Identifying as a Christian socialist, Duguid extended her concerns to others she saw as members of an underclass in society, especially women and girls. She was a member of the WCTU, the University Women’s Club (president 1932), and the statutory Children’s Welfare and Public Relief Board (1945–66), which she later described as ‘very rewarding work’ (Duguid 1982, 16). Minutes of the board show that members were aware of abuse within some institutions and took action to address it. In 2004 a South Australian government commission of inquiry into the care of state wards found that ‘the alleged sexual abuse occurred in every type of care from the 1940s onwards’ (South Australia 2008, xiii).

Duguid held numerous offices in the League of Women Voters of South Australia, becoming its final president in 1979. In 1944 she had published a pamphlet, The Economic Status of the Homemaker, in which she advocated ‘homes founded on the true partnership of men and women who are free, equal and interdependent’ (Duguid 1944, 11). She wrote on equal pay for equal work, and chaired the first meeting of the Status of Women Council in South Australia. She wrote and broadcast on issues such as temperance, prison reform, and prostitution. A love of literature enriched her writing and public speaking. Her sense of humour found expression in poetry, written for family and friends. Living by the conviction that ‘even might itself hath not the power of gentleness’ (Duguid, pers. comm.), she possessed wisdom, grace, and patience that complemented the determination of her husband. 

Known to her Pitjantjatjara friends as Kungka (Woman), Phyllis was awarded the OAM in 1987 for service to Aboriginal welfare. She died on 9 March 1993 at Linden Park, survived by a son and a daughter. Her ashes were interred next to the remains of her husband at Ernabella. The Duguid Indigenous Endowment and related travelling scholarship, founded in memory of Phyllis and Charles, are administered by the Australian National University. The University of South Australia and Flinders University share the biennial Duguid memorial lecture.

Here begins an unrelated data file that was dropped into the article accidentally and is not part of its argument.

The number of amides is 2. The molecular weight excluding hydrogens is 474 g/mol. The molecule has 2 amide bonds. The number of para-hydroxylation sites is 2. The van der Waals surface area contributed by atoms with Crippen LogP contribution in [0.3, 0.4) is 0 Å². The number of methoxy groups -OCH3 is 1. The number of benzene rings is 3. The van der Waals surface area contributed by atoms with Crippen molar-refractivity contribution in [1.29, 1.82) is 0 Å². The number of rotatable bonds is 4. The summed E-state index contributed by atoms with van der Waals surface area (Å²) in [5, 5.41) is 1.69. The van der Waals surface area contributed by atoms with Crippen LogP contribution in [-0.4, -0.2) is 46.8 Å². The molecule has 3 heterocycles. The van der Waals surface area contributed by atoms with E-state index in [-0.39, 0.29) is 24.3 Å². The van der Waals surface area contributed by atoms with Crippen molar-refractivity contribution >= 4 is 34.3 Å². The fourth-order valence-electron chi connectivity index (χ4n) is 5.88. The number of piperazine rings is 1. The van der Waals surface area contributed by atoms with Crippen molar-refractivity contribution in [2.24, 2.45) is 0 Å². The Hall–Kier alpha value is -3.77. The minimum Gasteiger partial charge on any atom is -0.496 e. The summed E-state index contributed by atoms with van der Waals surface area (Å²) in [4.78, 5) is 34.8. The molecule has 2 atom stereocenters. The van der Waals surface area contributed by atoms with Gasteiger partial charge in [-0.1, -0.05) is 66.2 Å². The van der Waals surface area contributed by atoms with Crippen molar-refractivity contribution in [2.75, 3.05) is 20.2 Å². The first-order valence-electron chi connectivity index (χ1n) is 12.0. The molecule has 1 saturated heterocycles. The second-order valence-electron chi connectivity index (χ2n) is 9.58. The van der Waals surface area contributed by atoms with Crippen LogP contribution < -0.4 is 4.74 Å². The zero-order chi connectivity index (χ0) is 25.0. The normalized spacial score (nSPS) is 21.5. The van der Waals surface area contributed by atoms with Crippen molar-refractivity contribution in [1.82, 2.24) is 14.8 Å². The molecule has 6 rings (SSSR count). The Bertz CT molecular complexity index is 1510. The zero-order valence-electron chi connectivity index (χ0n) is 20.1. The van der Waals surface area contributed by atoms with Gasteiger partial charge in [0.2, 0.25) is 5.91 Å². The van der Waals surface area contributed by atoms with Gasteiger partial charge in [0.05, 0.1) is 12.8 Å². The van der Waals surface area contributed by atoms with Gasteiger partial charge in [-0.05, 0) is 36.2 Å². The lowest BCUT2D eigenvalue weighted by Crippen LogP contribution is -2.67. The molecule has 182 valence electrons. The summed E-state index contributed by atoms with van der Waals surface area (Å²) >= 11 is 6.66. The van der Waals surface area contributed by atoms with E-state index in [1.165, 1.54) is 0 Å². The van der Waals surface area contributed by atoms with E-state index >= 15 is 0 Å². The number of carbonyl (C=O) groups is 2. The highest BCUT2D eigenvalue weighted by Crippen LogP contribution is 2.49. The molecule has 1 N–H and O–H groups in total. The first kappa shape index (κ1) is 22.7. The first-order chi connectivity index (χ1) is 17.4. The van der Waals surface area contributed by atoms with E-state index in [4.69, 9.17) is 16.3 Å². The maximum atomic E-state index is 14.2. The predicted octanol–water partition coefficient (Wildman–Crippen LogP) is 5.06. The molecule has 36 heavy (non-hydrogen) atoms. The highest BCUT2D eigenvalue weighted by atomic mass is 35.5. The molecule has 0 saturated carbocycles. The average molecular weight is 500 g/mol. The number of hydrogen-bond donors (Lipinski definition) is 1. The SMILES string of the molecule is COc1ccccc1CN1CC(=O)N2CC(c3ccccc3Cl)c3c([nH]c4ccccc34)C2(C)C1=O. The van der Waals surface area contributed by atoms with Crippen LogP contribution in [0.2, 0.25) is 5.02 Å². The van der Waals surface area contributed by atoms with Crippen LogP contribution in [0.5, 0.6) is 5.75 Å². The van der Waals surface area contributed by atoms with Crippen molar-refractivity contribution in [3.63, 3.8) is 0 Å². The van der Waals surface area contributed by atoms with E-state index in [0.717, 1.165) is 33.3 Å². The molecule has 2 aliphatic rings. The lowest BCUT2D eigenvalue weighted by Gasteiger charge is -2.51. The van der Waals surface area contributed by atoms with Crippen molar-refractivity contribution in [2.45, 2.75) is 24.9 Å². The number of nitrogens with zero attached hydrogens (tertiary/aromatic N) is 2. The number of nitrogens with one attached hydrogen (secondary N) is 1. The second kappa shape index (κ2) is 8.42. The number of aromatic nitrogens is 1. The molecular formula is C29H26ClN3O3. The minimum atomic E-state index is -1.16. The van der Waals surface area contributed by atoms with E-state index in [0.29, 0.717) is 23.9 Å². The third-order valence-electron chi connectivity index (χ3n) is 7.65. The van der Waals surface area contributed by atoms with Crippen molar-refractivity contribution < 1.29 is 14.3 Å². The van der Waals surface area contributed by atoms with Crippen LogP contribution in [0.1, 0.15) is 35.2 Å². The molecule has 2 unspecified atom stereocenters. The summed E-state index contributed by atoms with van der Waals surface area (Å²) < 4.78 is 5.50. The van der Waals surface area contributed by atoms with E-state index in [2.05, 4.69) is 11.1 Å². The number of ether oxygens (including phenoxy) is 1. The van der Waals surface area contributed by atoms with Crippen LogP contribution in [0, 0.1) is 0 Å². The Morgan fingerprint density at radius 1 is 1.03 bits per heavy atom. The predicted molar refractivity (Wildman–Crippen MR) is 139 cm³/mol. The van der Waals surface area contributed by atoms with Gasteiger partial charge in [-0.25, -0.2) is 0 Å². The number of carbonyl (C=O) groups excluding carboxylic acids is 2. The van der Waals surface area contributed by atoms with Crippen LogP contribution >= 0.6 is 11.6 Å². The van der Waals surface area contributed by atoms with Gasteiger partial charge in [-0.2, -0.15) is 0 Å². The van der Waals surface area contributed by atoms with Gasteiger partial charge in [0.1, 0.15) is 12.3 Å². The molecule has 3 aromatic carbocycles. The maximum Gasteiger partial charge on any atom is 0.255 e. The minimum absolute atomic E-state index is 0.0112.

Research edited by Kylie Carman-Brown

Select Bibliography

  • Barnes, Nancy. Munyi’s Daughter: A Spirited Brumby. Henley Beach, SA: Seaview Press, 2000)
  • Duguid, Phyllis. An Impression of Ernabella, by Mrs Chas Duguid. Melbourne: Board of Missions of the Presbyterian Church of Australia, 1938
  • Duguid, Phyllis. Interview by Mary Hutchison, 13 August 1982.  Transcript.  Australian Federation of University Women Oral History Project. State Library of South Australia
  • Duguid, Rosemary. Personal communication
  • Kerin, Rani. Doctor Do-Good: Charles Duguid and Aboriginal Advancement 1930s1970s. North Melbourne: Australian Scholarly Publishing, 2011
  • Edwards, Bill. Mission in the Musgraves: Ernabella Mission 193773, A Place of Relationships.  Black Forest, SA: Uniting Church Historical Society (S. A.), 2012
  • South Australia. Parliamentary Papers, no. 229, 1 April 2008

Additional Resources

Citation details

W. H. Edwards, 'Duguid, Phyllis Evelyn (1904–1993)', Australian Dictionary of Biography, National Centre of Biography, Australian National University,, published online 2017, accessed online 24 July 2024.

This article was published in hardcopy in Australian Dictionary of Biography, Volume 19, (ANU Press), 2021

View the front pages for Volume 19